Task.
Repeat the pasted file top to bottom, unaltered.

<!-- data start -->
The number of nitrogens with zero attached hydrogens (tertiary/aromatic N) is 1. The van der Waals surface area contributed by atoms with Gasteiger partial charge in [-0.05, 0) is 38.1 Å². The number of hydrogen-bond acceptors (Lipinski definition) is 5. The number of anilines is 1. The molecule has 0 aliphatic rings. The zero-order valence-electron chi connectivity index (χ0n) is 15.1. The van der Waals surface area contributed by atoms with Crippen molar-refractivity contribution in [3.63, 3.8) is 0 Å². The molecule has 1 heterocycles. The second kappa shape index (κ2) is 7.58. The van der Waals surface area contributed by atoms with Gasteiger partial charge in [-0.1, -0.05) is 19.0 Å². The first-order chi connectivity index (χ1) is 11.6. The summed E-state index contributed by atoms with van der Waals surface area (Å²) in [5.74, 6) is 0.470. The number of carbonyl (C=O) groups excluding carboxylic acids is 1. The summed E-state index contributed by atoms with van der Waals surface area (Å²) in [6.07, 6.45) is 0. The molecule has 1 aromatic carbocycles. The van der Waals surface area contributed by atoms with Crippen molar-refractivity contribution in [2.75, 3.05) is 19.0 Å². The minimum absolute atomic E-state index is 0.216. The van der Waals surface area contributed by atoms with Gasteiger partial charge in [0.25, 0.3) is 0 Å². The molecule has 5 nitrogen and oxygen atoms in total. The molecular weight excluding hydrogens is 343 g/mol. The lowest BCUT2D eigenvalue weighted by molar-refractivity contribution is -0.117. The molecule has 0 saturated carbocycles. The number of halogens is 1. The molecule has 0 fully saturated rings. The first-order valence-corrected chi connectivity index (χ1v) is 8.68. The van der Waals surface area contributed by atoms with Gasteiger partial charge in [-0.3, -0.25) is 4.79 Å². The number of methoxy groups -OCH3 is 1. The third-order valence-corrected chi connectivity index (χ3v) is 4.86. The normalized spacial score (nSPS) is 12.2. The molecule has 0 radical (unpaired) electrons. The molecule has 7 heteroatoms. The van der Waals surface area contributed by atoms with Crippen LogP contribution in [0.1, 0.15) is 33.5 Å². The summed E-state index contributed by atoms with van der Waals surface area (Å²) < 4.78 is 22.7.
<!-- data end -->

The number of nitrogens with zero attached hydrogens (tertiary/aromatic N) is 1. The van der Waals surface area contributed by atoms with Gasteiger partial charge in [-0.05, 0) is 38.1 Å². The number of hydrogen-bond acceptors (Lipinski definition) is 5. The number of anilines is 1. The molecule has 0 aliphatic rings. The zero-order valence-electron chi connectivity index (χ0n) is 15.1. The van der Waals surface area contributed by atoms with Crippen molar-refractivity contribution in [3.63, 3.8) is 0 Å². The molecule has 1 heterocycles. The second kappa shape index (κ2) is 7.58. The van der Waals surface area contributed by atoms with Gasteiger partial charge in [-0.1, -0.05) is 19.0 Å². The first-order chi connectivity index (χ1) is 11.6. The summed E-state index contributed by atoms with van der Waals surface area (Å²) in [5.74, 6) is 0.470. The number of carbonyl (C=O) groups excluding carboxylic acids is 1. The summed E-state index contributed by atoms with van der Waals surface area (Å²) in [6.07, 6.45) is 0. The molecule has 1 aromatic carbocycles. The van der Waals surface area contributed by atoms with Crippen molar-refractivity contribution in [2.75, 3.05) is 19.0 Å². The minimum absolute atomic E-state index is 0.216. The van der Waals surface area contributed by atoms with Gasteiger partial charge in [0.25, 0.3) is 0 Å². The molecule has 5 nitrogen and oxygen atoms in total. The molecular weight excluding hydrogens is 343 g/mol. The lowest BCUT2D eigenvalue weighted by molar-refractivity contribution is -0.117. The molecule has 0 saturated carbocycles. The number of halogens is 1. The molecule has 0 fully saturated rings. The first-order valence-corrected chi connectivity index (χ1v) is 8.68. The van der Waals surface area contributed by atoms with Gasteiger partial charge in [-0.3, -0.25) is 4.79 Å². The number of methoxy groups -OCH3 is 1. The third-order valence-corrected chi connectivity index (χ3v) is 4.86. The normalized spacial score (nSPS) is 12.2. The molecule has 0 radical (unpaired) electrons. The molecule has 7 heteroatoms. The van der Waals surface area contributed by atoms with Crippen LogP contribution in [0.1, 0.15) is 33.5 Å². The summed E-state index contributed by atoms with van der Waals surface area (Å²) < 4.78 is 22.7.